Big Ten Tuesday mailblog

Let's get to it ...

Radi from Bangkok writes: Hey Adam, If the B1G wants to to expand to 18 teams, create 3 divisions and play 5 divisional games, with 2 cross-over games with each of the other 2 divisions, then invite Virginia, North Carolina and Georgia Tech to join the B1G East Division, then offer Notre Dame to join this same division, that the Irish would be foolish to not join on these conditions?

Adam Rittenberg: Radi, I see what you mean about the Notre Dame appeal because ND still could showcase its product in "ACC country" through Georgia Tech, UNC and Virginia. Notre Dame is trying to maintain its brand in regions other than the Midwest, and perhaps a widened Big Ten would pique the interest more in South Bend than a true Midwest league. Ultimately, Notre Dame wants to remain as independent as possible and continue to play games in other regions like the West Coast (USC, Stanford) and even in Big 12 territory. Your proposed schedule would give Notre Dame only three nonleague games to maneuver. Would that be a deal-breaker? Who knows. It really comes down to whether Notre Dame will be forced to join a league. If so, ND could have a decision between a potentially weakened ACC and a broadened Big Ten. That's interesting.

Stephen from Harrisburg, Pa., writes: I'm just curious why Gerald Hodges didn't make the list. I realize that Mauti had a larger impact overall as a leader, but I think that Hodges also contributed overall to keeping the 2012 PSU team together and was an irreplaceable cog in that machine.

Adam Rittenberg: Stephen, I agree that Hodges had a big role in Penn State going 8-4 this past season. Along with Purdue DT Kawann Short and Nebraska WR Kenny Bell, Hodges was one of our final cuts from the rankings. You certainly can make a case that he should be there, but we already had six linebackers, the largest contingent of any position. Mauti certainly overshadowed Hodges, and Hodges wasn't a huge factor during nonleague play. Again, he had a great year and certainly could have been in the rankings, but we felt the other linebackers were more deserving.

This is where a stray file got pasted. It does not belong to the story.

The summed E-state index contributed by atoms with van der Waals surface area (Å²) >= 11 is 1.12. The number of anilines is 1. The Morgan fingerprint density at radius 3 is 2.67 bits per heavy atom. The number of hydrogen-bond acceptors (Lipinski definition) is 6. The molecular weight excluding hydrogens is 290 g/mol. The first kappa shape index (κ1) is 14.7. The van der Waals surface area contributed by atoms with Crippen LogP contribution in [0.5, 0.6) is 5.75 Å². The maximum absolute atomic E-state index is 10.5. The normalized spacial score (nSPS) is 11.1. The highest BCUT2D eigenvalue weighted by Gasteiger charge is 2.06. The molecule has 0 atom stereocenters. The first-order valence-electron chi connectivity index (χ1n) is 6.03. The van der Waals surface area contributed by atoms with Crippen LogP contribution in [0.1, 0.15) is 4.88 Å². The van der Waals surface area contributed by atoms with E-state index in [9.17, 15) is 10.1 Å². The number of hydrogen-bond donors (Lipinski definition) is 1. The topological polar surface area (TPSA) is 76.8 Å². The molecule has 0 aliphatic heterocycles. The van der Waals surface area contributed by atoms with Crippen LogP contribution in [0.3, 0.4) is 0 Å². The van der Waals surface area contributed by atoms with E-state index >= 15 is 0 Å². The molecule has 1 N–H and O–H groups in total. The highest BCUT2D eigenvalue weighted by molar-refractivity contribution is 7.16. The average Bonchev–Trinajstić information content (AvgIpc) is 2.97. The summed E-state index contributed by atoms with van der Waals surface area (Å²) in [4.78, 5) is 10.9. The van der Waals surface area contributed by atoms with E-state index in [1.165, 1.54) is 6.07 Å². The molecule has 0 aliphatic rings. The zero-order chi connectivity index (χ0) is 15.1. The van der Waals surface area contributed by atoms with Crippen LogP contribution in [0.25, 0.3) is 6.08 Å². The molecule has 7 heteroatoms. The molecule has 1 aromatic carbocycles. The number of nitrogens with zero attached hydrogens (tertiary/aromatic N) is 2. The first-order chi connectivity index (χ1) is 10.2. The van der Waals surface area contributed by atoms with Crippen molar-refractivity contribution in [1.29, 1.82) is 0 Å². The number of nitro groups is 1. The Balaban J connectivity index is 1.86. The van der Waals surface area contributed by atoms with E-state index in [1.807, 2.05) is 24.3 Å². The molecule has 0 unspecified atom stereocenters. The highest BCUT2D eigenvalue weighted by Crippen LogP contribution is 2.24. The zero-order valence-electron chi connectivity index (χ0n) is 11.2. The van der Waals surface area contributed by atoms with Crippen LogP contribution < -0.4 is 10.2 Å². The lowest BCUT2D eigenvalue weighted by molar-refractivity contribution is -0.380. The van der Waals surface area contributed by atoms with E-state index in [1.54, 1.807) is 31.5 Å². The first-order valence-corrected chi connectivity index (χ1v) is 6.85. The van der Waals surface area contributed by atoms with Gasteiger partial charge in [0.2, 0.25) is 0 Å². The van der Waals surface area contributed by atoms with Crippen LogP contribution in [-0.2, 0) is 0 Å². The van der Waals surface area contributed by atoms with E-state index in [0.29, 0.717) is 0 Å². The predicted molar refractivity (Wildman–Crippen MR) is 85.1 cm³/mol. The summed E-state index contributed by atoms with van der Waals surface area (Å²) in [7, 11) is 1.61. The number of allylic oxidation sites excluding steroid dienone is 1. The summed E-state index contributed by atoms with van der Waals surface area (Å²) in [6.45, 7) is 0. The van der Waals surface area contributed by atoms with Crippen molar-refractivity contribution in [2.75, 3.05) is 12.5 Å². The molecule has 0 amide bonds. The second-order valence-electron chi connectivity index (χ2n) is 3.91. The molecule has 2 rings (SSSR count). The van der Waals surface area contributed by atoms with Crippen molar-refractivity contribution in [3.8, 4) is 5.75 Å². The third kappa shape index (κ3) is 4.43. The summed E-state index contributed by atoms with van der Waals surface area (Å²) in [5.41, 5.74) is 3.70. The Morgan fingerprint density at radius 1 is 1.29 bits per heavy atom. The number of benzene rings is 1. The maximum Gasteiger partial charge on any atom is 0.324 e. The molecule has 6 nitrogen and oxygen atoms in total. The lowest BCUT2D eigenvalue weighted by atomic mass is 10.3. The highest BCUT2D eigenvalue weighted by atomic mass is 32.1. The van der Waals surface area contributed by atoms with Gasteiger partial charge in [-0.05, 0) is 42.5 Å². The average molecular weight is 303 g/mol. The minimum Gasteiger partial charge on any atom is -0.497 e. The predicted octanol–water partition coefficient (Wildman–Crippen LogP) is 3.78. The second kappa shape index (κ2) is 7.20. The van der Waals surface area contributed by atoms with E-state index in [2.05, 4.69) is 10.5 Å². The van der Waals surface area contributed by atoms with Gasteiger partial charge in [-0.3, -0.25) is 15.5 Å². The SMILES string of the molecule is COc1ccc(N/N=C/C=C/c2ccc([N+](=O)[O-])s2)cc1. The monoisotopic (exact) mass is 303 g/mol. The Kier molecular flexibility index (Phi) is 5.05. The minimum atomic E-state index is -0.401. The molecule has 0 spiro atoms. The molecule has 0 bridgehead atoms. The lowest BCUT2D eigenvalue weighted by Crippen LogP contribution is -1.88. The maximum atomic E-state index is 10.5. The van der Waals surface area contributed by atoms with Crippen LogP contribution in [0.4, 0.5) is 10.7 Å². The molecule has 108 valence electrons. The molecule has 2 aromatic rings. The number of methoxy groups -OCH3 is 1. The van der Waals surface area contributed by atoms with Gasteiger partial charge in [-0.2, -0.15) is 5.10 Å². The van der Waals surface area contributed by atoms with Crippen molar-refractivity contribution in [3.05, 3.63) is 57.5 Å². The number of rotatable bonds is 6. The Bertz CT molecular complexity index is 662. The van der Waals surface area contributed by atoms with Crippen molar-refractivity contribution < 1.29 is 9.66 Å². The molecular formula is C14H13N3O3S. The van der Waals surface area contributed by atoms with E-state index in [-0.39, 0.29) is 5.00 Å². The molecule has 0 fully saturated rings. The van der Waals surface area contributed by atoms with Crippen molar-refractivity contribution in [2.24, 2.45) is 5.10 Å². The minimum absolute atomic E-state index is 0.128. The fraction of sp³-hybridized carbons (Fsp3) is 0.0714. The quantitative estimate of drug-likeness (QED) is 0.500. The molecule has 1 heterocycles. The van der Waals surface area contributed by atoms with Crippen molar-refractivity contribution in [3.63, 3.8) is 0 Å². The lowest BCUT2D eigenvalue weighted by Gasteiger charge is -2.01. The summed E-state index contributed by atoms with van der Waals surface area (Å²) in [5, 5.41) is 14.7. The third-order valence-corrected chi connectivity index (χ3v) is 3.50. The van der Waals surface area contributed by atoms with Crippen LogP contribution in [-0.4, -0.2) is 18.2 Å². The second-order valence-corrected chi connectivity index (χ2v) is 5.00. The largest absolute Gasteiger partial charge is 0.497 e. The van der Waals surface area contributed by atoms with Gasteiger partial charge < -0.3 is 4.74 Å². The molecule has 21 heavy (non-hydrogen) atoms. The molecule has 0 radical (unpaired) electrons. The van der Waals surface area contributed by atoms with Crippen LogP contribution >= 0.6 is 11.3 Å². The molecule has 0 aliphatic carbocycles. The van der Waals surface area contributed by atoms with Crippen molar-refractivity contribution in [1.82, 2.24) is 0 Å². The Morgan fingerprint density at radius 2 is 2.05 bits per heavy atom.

John from La Crosse, Wis., writes: do you think that this Wisconsin team can have a better year than last year's even with a new coaching staff? I know that many times a new staff comes in the team is in turmoil, but this team just came off a third straight B1G Championship, and though it is losing key guys like Ball, Wagner, Taylor, and Shelton Johnson, but they do keep a lot of talent on both sides of the ball. If they get solid play from QB, another receiver steps up, and the secondary can fill its holes, do you think that they can make another run at B1G title and compete with Ohio State as well?

Adam Rittenberg: There are a lot of issues to address, John, combined with the potential growing pains of a new staff, as you point out. But you can't discount a culture of success, and that's what Wisconsin has established in recent seasons. Those players know how to win and what it takes to be champions. I think the defense will be solid, and perhaps even a bit improved under the new coaching staff. The secondary is a big concern, and Wisconsin also needs to develop a game-changing pass-rusher again. But Chris Borlandis a superstar and a great leader at linebacker. The quarterback race also is fascinating because the candidates are so different. It's too soon to tell how things will shake out and after last year, I would be a bit wary of some hiccups early in the season. The schedule also is challenging, and Ohio State is a more complete team right now. But you can never count out Wisconsin.

FredCox from Minnesota writes: No D.L. Wilhite? Oh, well...I'm gonna wager there will be 2-3 Gophers on this list next year, do you agree?